Morbid Fascination For The Win!

Does intellectual overthinking inevitably lead to morbid fascination and depression?

Photo by Sydney Sims on Unsplash

The other day, my 74 year-old mother pulled me up on what she called my “tendency to view everything with a morbid fascination.”

“You certainly didn’t inherit it from me,” she said. “You must get it from your father.”

Now, this isn’t the first time she’s accused my father of passing down highly suspect, malignant genes — her pain is understandably still raw some 28 years after their divorce — but those are other stories for other times.

A morbid fascination for everything

Back to this “morbid fascination” accusation.

Obviously, I have no clue where she gets these ideas about me. But when pressed to elaborate, my mother readily responded with a litany of examples. These included:

  1. The poem I wrote when I was 10 years old, titled “Why life is not worth living.” This piece of homework caused my alarmed English teacher to imagine I was suffering all manner of horrific abuse at home (I wasn’t), prompting her to demand an urgent meeting with my parents which resulted in embarrassment all round.
  2. My childhood obsession with dissecting innocent worms and countless species of bugs.
  3. My teenage belief that life must surely be a punishment for something bad we all did in a previous incarnation, in another realm of existence.
  4. My affinity for real-life crime documentaries, gritty kitchen sink dramas, grim poetry, depressing song lyrics, and other realist artforms.
  5. My default “Eeyore” attitude to life, the universe, and everything.
  6. The fact that I had planned my funeral in my twenties and subscribed to a funeral insurance plan in my thirties.

Well, I admit she may have a point, but is it really so bad to get real and plan ahead?

Nevertheless, her remark has been playing on my mind ever since, and has prompted me to ponder potential explanations for what, according to my mother, is “a weird personality trait.”

Am I morbidly depressed?

Could this so-called “morbid fascination” explain my 25 year reliance on anti-depressants, for instance? Might it explain my constant anxiety about everything life-related, while I only experience a sense of lighthearted relief whenever I imagine the day the grim reaper comes knocking at my door? (Is it wrong to admit that I’m actually looking forward to the eternal, dreamless sleep state? God knows I need the rest!). I really do believe that death is underrated.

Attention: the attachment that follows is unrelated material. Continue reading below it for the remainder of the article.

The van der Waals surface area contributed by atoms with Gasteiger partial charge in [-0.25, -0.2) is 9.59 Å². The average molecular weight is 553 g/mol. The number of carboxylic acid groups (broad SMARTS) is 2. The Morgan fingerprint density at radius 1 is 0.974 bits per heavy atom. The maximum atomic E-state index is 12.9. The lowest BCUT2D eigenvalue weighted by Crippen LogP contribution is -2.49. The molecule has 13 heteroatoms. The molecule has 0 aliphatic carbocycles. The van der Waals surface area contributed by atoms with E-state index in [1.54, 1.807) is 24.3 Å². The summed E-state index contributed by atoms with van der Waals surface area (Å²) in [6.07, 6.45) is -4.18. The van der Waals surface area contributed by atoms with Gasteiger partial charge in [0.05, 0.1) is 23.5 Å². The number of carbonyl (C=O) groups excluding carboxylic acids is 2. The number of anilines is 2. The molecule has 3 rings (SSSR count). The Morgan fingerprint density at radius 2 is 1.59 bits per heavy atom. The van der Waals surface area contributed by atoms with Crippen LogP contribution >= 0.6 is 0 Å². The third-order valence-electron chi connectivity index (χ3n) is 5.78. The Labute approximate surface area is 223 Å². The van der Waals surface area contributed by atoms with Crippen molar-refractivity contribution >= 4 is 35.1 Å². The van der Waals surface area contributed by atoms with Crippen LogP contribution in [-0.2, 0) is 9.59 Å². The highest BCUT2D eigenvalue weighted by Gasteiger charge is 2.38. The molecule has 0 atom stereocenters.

If this is the case, then I’m genuinely curious as to which came first — the depressed chicken or the morbidly fascinated egg? Am I depressed and anxious because I am a realist who fixates on morbid ideas, or is this morbid fascination caused by clinical depression and anxiety? Maybe I’ll never know.

Is there an alternative explanation?

In the past — having never really thought it through — I’ve always proffered an alternative explanation. Whenever anyone asked why I was so fascinated by those grisly serial killer documentaries, or why the hell The Smiths was one of my favourite bands, I would reply that:

a) I find the human psyche fascinating, and I want to understand what motivates people to do unpleasant things;

b) Apart from the obvious fact that The Smiths just are one of the greatest bands ever, I admire people who identify and comment on aspects of ourselves we don’t usually like to acknowledge.

I have always thought these to be perfectly valid, if not worthy, reasons for my love of warts-and-all realism, but it turns out my mother has an entirely different theory.

Her hypothesis is that I am “too intellectual.”

I have to admit that I almost choked on my blood orange when she came out with this. When I questioned her reasoning, she replied, “You always think too deeply about everything. It’s not good for you.”

Am I “too intellectual?”

Thinking deeply about this for a day or two, I attempted to unpick her logic. I think what she meant is that when we try to analyse and understand any given situation or experience in depth, we leave ourselves wide open to the possibility that the ugly truth of the matter may reveal itself. And ugly truths aren’t good for us because they just cause us to be anxious and depressed.

Again, she has a point.

Is ignorance really bliss?

I feel the urge to apply some critical thinking here.

First, let us examine some of the outcomes that may result from not thinking intellectually and never subjecting ourselves to realism:

  1. Finding we can only bear to consume positive, lighthearted forms of art, TV and other imagery — fantasy novels, Disney films, happy-ever-after dramas, heart emojis, etc.
  2. Simply accepting everything we see, hear, or read at face value, without applying any critical thinking.
  3. Being in constant denial about many unpalatable aspects of life, including corruption, abuse, disease, climate change, poverty, and death.

Now, like most people, I have been known to roll with the odd chick-flick (are we still allowed to say that?) and the occasional Fay Weldon novel.